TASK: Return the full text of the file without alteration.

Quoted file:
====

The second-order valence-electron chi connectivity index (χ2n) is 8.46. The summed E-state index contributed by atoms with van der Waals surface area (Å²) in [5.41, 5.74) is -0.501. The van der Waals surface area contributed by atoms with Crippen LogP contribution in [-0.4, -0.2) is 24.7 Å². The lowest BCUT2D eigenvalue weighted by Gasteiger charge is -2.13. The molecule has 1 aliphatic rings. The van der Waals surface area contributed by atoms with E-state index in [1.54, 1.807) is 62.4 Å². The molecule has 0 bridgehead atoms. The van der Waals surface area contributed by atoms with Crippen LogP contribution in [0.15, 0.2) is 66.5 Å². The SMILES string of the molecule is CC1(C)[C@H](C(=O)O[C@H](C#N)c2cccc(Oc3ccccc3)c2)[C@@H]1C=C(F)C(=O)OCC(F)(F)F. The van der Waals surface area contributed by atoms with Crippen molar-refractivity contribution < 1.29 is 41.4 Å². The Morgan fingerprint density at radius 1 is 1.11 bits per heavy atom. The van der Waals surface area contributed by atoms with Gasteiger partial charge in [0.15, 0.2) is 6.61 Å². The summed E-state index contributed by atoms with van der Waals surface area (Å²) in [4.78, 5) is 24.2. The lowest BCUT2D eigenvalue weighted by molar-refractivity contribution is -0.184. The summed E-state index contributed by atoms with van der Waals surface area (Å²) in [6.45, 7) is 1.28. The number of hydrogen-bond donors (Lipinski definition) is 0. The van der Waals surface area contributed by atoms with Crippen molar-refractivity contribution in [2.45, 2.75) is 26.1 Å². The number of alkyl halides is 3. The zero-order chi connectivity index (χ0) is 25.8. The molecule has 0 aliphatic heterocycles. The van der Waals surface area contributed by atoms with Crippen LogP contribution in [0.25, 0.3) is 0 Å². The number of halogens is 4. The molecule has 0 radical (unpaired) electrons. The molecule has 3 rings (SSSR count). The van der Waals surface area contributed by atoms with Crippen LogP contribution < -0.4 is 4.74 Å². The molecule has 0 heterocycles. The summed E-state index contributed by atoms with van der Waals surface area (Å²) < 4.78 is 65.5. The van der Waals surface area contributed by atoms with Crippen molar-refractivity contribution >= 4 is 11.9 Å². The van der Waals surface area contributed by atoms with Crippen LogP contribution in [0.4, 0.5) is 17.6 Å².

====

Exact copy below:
The second-order valence-electron chi connectivity index (χ2n) is 8.46. The summed E-state index contributed by atoms with van der Waals surface area (Å²) in [5.41, 5.74) is -0.501. The van der Waals surface area contributed by atoms with Crippen LogP contribution in [-0.4, -0.2) is 24.7 Å². The lowest BCUT2D eigenvalue weighted by Gasteiger charge is -2.13. The molecule has 1 aliphatic rings. The van der Waals surface area contributed by atoms with E-state index in [1.54, 1.807) is 62.4 Å². The molecule has 0 bridgehead atoms. The van der Waals surface area contributed by atoms with Crippen LogP contribution in [0.15, 0.2) is 66.5 Å². The SMILES string of the molecule is CC1(C)[C@H](C(=O)O[C@H](C#N)c2cccc(Oc3ccccc3)c2)[C@@H]1C=C(F)C(=O)OCC(F)(F)F. The van der Waals surface area contributed by atoms with Crippen molar-refractivity contribution < 1.29 is 41.4 Å². The Morgan fingerprint density at radius 1 is 1.11 bits per heavy atom. The van der Waals surface area contributed by atoms with Gasteiger partial charge in [0.15, 0.2) is 6.61 Å². The summed E-state index contributed by atoms with van der Waals surface area (Å²) in [4.78, 5) is 24.2. The lowest BCUT2D eigenvalue weighted by molar-refractivity contribution is -0.184. The summed E-state index contributed by atoms with van der Waals surface area (Å²) in [6.45, 7) is 1.28. The number of hydrogen-bond donors (Lipinski definition) is 0. The van der Waals surface area contributed by atoms with Crippen molar-refractivity contribution in [2.45, 2.75) is 26.1 Å². The number of alkyl halides is 3. The zero-order chi connectivity index (χ0) is 25.8. The molecule has 0 aliphatic heterocycles. The van der Waals surface area contributed by atoms with Crippen LogP contribution in [0.25, 0.3) is 0 Å². The number of halogens is 4. The molecule has 0 radical (unpaired) electrons. The molecule has 3 rings (SSSR count). The van der Waals surface area contributed by atoms with Crippen LogP contribution < -0.4 is 4.74 Å². The molecule has 0 heterocycles. The summed E-state index contributed by atoms with van der Waals surface area (Å²) < 4.78 is 65.5. The van der Waals surface area contributed by atoms with Crippen molar-refractivity contribution >= 4 is 11.9 Å². The van der Waals surface area contributed by atoms with Crippen LogP contribution in [0.4, 0.5) is 17.6 Å².